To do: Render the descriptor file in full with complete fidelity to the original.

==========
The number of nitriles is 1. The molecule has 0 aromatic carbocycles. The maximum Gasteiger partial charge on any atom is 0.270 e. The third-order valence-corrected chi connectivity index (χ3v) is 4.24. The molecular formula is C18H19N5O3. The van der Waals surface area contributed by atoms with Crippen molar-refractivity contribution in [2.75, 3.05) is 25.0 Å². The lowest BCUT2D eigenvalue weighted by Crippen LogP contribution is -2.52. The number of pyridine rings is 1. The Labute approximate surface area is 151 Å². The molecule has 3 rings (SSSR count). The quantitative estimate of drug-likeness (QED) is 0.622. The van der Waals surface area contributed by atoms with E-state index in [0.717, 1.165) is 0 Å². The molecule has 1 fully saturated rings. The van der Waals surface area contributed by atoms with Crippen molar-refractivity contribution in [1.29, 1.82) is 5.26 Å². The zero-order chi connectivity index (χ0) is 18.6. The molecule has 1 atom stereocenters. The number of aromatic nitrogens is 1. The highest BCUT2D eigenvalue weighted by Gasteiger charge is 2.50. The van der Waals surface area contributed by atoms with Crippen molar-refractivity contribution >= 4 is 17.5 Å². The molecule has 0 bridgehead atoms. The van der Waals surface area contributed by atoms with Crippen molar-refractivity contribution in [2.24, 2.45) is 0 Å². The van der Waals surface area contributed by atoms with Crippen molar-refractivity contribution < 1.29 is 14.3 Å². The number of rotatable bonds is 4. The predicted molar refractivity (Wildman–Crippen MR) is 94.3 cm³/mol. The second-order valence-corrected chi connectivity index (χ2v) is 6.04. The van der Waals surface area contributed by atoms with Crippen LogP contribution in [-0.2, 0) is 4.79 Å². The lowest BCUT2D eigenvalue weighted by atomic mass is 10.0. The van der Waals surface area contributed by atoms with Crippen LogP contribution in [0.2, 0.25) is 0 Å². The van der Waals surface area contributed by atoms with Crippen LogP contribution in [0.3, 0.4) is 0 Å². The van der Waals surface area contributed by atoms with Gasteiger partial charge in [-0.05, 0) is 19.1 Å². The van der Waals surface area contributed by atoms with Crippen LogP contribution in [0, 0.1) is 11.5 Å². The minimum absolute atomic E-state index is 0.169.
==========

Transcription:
The number of nitriles is 1. The molecule has 0 aromatic carbocycles. The maximum Gasteiger partial charge on any atom is 0.270 e. The third-order valence-corrected chi connectivity index (χ3v) is 4.24. The molecular formula is C18H19N5O3. The van der Waals surface area contributed by atoms with Crippen molar-refractivity contribution in [2.75, 3.05) is 25.0 Å². The lowest BCUT2D eigenvalue weighted by Crippen LogP contribution is -2.52. The number of pyridine rings is 1. The Labute approximate surface area is 151 Å². The molecule has 3 rings (SSSR count). The quantitative estimate of drug-likeness (QED) is 0.622. The van der Waals surface area contributed by atoms with E-state index in [0.717, 1.165) is 0 Å². The molecule has 1 fully saturated rings. The van der Waals surface area contributed by atoms with Crippen molar-refractivity contribution in [1.29, 1.82) is 5.26 Å². The zero-order chi connectivity index (χ0) is 18.6. The molecule has 1 atom stereocenters. The number of aromatic nitrogens is 1. The highest BCUT2D eigenvalue weighted by Gasteiger charge is 2.50. The van der Waals surface area contributed by atoms with Crippen molar-refractivity contribution >= 4 is 17.5 Å². The molecule has 0 bridgehead atoms. The van der Waals surface area contributed by atoms with Crippen molar-refractivity contribution in [2.24, 2.45) is 0 Å². The van der Waals surface area contributed by atoms with Crippen molar-refractivity contribution < 1.29 is 14.3 Å². The number of rotatable bonds is 4. The predicted molar refractivity (Wildman–Crippen MR) is 94.3 cm³/mol. The second-order valence-corrected chi connectivity index (χ2v) is 6.04. The van der Waals surface area contributed by atoms with Crippen LogP contribution in [-0.2, 0) is 4.79 Å². The lowest BCUT2D eigenvalue weighted by atomic mass is 10.0. The van der Waals surface area contributed by atoms with Crippen LogP contribution in [0.2, 0.25) is 0 Å². The van der Waals surface area contributed by atoms with Crippen LogP contribution in [0.3, 0.4) is 0 Å². The van der Waals surface area contributed by atoms with Gasteiger partial charge in [-0.05, 0) is 19.1 Å². The van der Waals surface area contributed by atoms with Crippen LogP contribution in [0, 0.1) is 11.5 Å². The minimum absolute atomic E-state index is 0.169.